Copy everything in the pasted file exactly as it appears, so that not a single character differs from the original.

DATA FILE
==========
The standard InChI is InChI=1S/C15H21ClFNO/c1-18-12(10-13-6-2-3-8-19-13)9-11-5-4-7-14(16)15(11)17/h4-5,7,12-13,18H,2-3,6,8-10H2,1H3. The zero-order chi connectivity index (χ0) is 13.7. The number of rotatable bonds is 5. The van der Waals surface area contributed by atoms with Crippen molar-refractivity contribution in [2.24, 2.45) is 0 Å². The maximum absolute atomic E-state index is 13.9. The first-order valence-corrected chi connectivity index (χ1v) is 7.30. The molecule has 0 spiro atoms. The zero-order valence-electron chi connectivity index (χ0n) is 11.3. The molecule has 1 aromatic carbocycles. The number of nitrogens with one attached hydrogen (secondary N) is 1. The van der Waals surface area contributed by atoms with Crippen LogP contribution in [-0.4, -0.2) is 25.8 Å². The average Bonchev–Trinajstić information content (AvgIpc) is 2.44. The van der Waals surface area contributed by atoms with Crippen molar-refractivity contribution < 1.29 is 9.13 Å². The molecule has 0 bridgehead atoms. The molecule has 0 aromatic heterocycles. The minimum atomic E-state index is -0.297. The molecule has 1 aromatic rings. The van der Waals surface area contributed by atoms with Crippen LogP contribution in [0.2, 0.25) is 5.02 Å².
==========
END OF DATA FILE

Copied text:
The standard InChI is InChI=1S/C15H21ClFNO/c1-18-12(10-13-6-2-3-8-19-13)9-11-5-4-7-14(16)15(11)17/h4-5,7,12-13,18H,2-3,6,8-10H2,1H3. The zero-order chi connectivity index (χ0) is 13.7. The number of rotatable bonds is 5. The van der Waals surface area contributed by atoms with Crippen molar-refractivity contribution in [2.24, 2.45) is 0 Å². The maximum absolute atomic E-state index is 13.9. The first-order valence-corrected chi connectivity index (χ1v) is 7.30. The molecule has 0 spiro atoms. The zero-order valence-electron chi connectivity index (χ0n) is 11.3. The molecule has 1 aromatic carbocycles. The number of nitrogens with one attached hydrogen (secondary N) is 1. The van der Waals surface area contributed by atoms with Crippen LogP contribution in [-0.4, -0.2) is 25.8 Å². The average Bonchev–Trinajstić information content (AvgIpc) is 2.44. The van der Waals surface area contributed by atoms with Crippen molar-refractivity contribution < 1.29 is 9.13 Å². The molecule has 0 bridgehead atoms. The molecule has 0 aromatic heterocycles. The minimum atomic E-state index is -0.297. The molecule has 1 aromatic rings. The van der Waals surface area contributed by atoms with Crippen LogP contribution in [0.2, 0.25) is 5.02 Å².